Words by Natsumi Shiroko

I still remember my excitement after watching the first Rurouni Kenshin, in 2012. The director, Keishi Otomo showed the new possibility of Japanese action film. In Japan, following the success of second film, Rurouni Kenshin 2: Kyoto Inferno released in August 2014, Rurouni Kenshin 3: The Legend Ends was released in September 2014. Considering the high popularity of original comics, the opening box-office record of more than 1.3 billion yen ($12 milion) made from more than 1 million admissions over the three-day holiday weekend the film opened on can be said to be a great success. Here in the UK, the journey finally comes to the end. Rurouni Kenshin 3: The Legend Ends will be released in the UK this April.

In Rurouni Kenshin 2, Kenshin (Takeru Sato) leaves for Kyoto to confront Shishio Makoto (Tatsuya Fujiwara) who claims that he is a successor of Kenshin as an assassin and aim to take over the government. During the battle with Shishio’s henchman, Sojiro Seta (Ryunosuke Kamiki), his unique sword, Sakabatou (Reverse-Blade sword) is broken into two. Following Kenshin, Kaoru (Emi Takei) also joins the battle with Shishio’s cohort, but is kidnapped by Shishio. In Rurouni Kenshin 3, after failing to save Kaoru from Shishio, Kenshin drifts to the island where Hiko Seijuro (Masaharu Fukuyama), his former mentor lives. Kenshin asks him to teach an ultimate fighting technique to beat Shishio.

In the series of Rurouni Kenshin films, the director Keishi Otomo makes much use of his experiences and connections made during his career and this has made it possible for him to collaborate with the busiest actors and actresses working in Japan at this moment. In Japan, just like in many countries, television dramas and commercials are one of the pathways to becoming a film director and Otomo has had a long career where he has succeeded in making various television series. As a fan of Ryomaden, a Sunday night historical drama series made by Otomo, it was pleasure to see the reunion of some the actors such as Satoh, Fukuyama and Yusuke Iseya (Aoshi Shinomori) with director Otomo. At the same time, it is undeniable that Otomo’s style, like the music of the film which is composed by Naoki Satoh who also worked on Ryomaden, features many similarities to the television shows. At times the film made me feel like I was watching sequences from TV drama, Ryomaden.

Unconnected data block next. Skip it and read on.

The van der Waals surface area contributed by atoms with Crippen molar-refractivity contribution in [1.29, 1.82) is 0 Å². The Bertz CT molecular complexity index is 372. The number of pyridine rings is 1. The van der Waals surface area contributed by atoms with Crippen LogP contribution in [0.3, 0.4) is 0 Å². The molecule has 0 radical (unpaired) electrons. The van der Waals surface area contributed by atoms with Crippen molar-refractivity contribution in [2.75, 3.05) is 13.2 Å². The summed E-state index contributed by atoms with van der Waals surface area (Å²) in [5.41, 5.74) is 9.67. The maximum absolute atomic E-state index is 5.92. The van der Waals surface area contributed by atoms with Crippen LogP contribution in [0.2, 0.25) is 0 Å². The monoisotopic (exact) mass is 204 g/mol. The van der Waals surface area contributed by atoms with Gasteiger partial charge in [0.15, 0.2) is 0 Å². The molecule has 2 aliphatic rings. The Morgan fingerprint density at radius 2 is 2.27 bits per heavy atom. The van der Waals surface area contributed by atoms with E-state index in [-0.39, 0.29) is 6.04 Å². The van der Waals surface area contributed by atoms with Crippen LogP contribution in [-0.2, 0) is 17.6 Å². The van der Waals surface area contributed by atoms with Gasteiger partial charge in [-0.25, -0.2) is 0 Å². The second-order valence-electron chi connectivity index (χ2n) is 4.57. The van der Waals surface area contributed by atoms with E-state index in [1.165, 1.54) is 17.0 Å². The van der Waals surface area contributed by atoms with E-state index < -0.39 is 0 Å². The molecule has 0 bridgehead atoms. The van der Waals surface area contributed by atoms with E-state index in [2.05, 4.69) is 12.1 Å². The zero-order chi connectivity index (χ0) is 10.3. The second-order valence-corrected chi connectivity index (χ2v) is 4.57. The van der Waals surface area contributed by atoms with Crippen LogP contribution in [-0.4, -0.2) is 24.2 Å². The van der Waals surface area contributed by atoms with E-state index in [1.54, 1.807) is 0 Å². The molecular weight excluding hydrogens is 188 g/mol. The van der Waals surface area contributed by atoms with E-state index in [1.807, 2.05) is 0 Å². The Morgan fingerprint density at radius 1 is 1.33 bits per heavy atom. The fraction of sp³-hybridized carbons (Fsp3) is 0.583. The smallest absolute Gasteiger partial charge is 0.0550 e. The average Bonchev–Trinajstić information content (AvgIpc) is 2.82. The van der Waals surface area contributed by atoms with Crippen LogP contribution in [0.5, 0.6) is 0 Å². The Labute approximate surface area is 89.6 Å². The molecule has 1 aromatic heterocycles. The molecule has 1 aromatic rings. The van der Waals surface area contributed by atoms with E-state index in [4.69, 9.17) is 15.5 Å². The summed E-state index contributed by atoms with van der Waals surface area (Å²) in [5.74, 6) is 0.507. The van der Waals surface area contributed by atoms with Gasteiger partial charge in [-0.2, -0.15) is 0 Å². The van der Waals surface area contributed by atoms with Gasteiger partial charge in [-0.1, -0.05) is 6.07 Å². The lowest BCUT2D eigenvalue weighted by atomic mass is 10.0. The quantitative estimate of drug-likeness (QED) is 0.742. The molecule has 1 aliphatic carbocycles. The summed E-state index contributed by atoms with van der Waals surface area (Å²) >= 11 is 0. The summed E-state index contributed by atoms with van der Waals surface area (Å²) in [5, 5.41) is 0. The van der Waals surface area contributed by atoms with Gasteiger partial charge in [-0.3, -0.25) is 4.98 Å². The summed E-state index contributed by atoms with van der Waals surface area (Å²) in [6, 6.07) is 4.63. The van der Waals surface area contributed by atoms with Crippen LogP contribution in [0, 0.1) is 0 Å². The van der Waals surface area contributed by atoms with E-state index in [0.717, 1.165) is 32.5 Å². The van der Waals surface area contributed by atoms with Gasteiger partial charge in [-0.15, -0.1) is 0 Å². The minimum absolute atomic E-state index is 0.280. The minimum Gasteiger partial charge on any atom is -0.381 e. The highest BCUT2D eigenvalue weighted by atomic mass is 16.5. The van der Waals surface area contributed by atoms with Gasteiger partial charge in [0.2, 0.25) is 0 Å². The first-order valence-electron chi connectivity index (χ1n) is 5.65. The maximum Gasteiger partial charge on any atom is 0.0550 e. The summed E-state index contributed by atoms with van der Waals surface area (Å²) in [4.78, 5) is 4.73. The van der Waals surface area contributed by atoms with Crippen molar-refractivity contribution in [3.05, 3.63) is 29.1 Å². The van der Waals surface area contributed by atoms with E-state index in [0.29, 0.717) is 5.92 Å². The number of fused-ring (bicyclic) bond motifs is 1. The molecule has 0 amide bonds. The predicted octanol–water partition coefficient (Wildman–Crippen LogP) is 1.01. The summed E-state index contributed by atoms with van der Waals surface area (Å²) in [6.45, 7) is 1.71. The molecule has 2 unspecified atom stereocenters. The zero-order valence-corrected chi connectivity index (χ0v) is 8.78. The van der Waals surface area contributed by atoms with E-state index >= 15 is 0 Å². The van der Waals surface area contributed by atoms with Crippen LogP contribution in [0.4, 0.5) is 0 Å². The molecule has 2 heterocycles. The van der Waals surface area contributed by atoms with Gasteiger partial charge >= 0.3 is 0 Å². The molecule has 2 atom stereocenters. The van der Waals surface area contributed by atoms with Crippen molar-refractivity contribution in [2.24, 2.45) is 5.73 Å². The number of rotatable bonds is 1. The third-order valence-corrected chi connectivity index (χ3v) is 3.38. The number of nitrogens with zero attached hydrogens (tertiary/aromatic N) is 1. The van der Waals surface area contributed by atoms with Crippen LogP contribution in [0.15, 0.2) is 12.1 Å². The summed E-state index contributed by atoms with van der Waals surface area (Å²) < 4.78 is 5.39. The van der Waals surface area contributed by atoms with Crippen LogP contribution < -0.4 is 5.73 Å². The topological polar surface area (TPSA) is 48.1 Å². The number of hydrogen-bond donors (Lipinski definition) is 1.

What audience can expect most from this film is katana (sword) action scenes. The katana Kenshin who determines to be non-lethal to provide a safer Japan for a new generation, uses is Sakabatou (Reverse-Blade sword) which can be used to knock out opponents rather than kill. Therefore, unlike normal samurai dramas, Kenshin’s opponents do not end up just being bloodied dead bodies. Rather, we can see and enjoy Kenshin’s cutting-air katana technique The film’s combination of wire-work movement with katana action will also satisfy Asian Kung Fu film fans. The final battle scene is spectacular. Thinking of the original comic which is a long series and has lots of side stories for many of the protagonists I can say that Otomo succeeded in putting all the character’s journey to the end together although it is hardly possible to depict all the complex stories in 135 minutes.


 

Comment